LAC-MEGANTIC, Quebec (Reuters) - The head of the company whose oil-tanker train exploded and devastated a small Quebec town faced cries of “murderer” from furious town residents on Wednesday and he said the train’s hand brakes were likely not set properly, causing the calamity.
Montreal Maine and Atlantic Railway (MMA) Chairman Ed Burkhardt made his comments - his clearest yet on what he thought had gone wrong - as more than 200 investigators sifted through charred wreckage in the center in the eastern Quebec town of Lac-Magentic, in what authorities say is a crime scene. They have made no arrests.
Sixty people are either dead or missing after the train - which had been parked on a slope 12 km (8 miles) away on Friday night - moved off, without a driver, accelerating downhill into Lac-Megantic. There it derailed and blew up around 1 a.m. (0500 GMT) on Saturday.
Dozens of buildings were flattened in the historic center of the lakeside town, including a popular bar that was crowded when the explosion occurred.
One focus of the probe is whether the engineer, the train’s only operator, set enough hand brakes on the train when he parked it at the end of his shift on Friday night.
“It’s very questionable whether the hand brakes were properly applied on this train. As a matter of fact I’ll say they weren‘t, or we wouldn’t have had this incident,” Burkhardt told an often raw and unruly outdoor news conference in Lac-Megantic.
As he spoke, irate town residents looked on and called out repeatedly, on occasion drowning out his words.
“There are no words to describe what this man did here,” Alyssia Bolduc, 23, told Reuters afterwards.
Only 15 bodies have been recovered, none of which have yet been identified, and relatives hold out little hope that anyone will now be found alive, given the scale of the destruction.
Burkhardt, who said he did not think sabotage was involved, told reporters he understood why people were angry.
“I feel absolutely awful about this. I‘m devastated by what’s occurred in this community,” he said. “We are making an abject apology to the people in this town.”
MMA is one of many North American railroads that have vastly stepped up crude-by-rail deliveries as producers seek alternatives to pipelines that have been stretched to capacity by higher U.S. and Canadian output.
Canada’s Transportation Safety Board has said it wants to know if MMA followed proper safety procedures when the 72-car train was parked for the night before it rolled downhill and slammed into Lac-Megantic.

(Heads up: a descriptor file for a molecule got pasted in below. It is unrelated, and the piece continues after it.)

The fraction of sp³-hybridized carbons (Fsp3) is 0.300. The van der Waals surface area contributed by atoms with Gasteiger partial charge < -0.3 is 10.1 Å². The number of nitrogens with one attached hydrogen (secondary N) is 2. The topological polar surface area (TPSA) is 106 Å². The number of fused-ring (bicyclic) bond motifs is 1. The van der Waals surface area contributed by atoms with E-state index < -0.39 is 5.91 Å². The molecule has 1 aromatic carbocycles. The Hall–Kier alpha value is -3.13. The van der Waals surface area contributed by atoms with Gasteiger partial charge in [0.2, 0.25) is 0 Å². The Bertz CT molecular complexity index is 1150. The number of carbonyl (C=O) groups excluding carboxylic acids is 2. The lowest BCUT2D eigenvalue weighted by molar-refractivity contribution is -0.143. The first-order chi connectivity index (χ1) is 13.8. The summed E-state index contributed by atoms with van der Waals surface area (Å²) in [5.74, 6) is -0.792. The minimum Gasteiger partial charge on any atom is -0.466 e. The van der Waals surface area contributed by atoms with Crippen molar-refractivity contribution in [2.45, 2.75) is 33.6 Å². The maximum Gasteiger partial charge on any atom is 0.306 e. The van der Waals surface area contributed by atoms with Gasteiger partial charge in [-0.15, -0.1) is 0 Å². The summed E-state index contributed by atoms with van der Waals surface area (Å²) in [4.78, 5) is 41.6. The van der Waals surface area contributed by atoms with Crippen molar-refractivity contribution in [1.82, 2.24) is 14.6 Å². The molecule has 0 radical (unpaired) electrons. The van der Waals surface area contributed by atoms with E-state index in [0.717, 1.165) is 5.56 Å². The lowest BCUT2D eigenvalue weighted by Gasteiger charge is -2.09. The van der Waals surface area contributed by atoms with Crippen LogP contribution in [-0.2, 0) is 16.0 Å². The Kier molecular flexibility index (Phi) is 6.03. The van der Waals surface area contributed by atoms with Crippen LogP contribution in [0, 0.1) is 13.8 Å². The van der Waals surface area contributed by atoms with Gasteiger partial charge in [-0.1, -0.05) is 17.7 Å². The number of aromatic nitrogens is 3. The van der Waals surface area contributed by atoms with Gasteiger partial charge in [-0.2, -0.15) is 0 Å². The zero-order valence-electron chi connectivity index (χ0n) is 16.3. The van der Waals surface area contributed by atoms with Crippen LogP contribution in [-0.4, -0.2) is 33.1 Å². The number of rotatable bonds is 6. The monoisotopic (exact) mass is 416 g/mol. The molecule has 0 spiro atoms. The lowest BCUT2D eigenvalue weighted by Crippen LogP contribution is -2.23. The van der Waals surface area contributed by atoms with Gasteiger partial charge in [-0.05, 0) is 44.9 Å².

After it was parked, a small fire broke out on one of the train’s locomotives. MMA executives say they believe the train’s air brakes failed after local firefighters shut down the locomotive’s engine to fight the fire. The engine was powering the air brakes.
“They (the firefighters) did what they thought was correct. It was an important causal factor in this whole thing. Do we hold them responsible? No,” Burkhardt said.
The failure of the air brakes should not have caused the disaster since Canadian regulations say enough hand brakes must set to ensure a parked train cannot move.
“It seems that adequate hand brakes were not set on this train and it was the engineer’s responsibility to set them,” Burkhardt said.
He said the engineer has been suspended without pay.
Reuters has not been able to reach the engineer. Union official Jocelyn Desjardins said he could not immediately provide the name of the engineer’s lawyer, or even confirm he has one.
MMA, which is headquartered in Chicago, has a long history of accidents in Canada, according to Transportation Safety Board data, which shows 129 accidents, including 77 derailments - some of them minor - since 2003. It is one of only two rail companies in Canada, both of them small, that is allowed to operate trains manned by a single engineer.
A TSB official said she could not immediately say how MMA’s accident rate compared with other rail operators in the country.
The destruction in Lac-Megantic forced about 2,000 people, roughly a third of the town’s population, to leave their homes and seek shelter in local schools or with friends and family. Around 1,200 have since been allowed to return to their homes, some of which are still without power or water.
“After that tragedy, after watching that fire burn half the downtown, we are happy to be back home,” said Denis Leveille, 57. “But we’re not really settled in, because we don’t have electricity right now. Our only power is that yellow cord there,” he said, pointing to an extension cable running out a front window and across the yard to a neighbor’s house.
“We need that for the fridge and the coffee maker - so we have coffee in the morning and beer at night.”
Writing by David Ljunggren and Janet Guttsman; additional reporting by Randall Palmer and Peter N. Henderson; Editing by Peter Galloway